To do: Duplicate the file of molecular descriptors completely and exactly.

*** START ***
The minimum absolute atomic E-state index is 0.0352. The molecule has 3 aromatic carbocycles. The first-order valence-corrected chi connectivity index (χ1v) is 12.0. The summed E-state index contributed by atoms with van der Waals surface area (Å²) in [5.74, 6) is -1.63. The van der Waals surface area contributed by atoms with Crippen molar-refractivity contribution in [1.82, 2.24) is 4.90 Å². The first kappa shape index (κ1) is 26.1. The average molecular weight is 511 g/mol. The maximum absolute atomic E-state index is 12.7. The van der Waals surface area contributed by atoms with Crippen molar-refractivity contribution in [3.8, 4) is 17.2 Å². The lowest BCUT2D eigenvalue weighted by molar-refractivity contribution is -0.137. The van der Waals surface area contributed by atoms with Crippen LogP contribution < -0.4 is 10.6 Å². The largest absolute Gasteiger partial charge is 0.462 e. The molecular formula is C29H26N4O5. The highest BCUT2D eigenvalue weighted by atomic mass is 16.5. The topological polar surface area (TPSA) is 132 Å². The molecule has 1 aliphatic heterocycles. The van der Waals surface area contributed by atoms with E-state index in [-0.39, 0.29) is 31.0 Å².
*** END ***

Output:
The minimum absolute atomic E-state index is 0.0352. The molecule has 3 aromatic carbocycles. The first-order valence-corrected chi connectivity index (χ1v) is 12.0. The summed E-state index contributed by atoms with van der Waals surface area (Å²) in [5.74, 6) is -1.63. The van der Waals surface area contributed by atoms with Crippen molar-refractivity contribution in [1.82, 2.24) is 4.90 Å². The first kappa shape index (κ1) is 26.1. The average molecular weight is 511 g/mol. The maximum absolute atomic E-state index is 12.7. The van der Waals surface area contributed by atoms with Crippen molar-refractivity contribution in [3.8, 4) is 17.2 Å². The lowest BCUT2D eigenvalue weighted by molar-refractivity contribution is -0.137. The van der Waals surface area contributed by atoms with Crippen LogP contribution < -0.4 is 10.6 Å². The largest absolute Gasteiger partial charge is 0.462 e. The molecular formula is C29H26N4O5. The highest BCUT2D eigenvalue weighted by atomic mass is 16.5. The topological polar surface area (TPSA) is 132 Å². The molecule has 1 aliphatic heterocycles. The van der Waals surface area contributed by atoms with E-state index in [-0.39, 0.29) is 31.0 Å².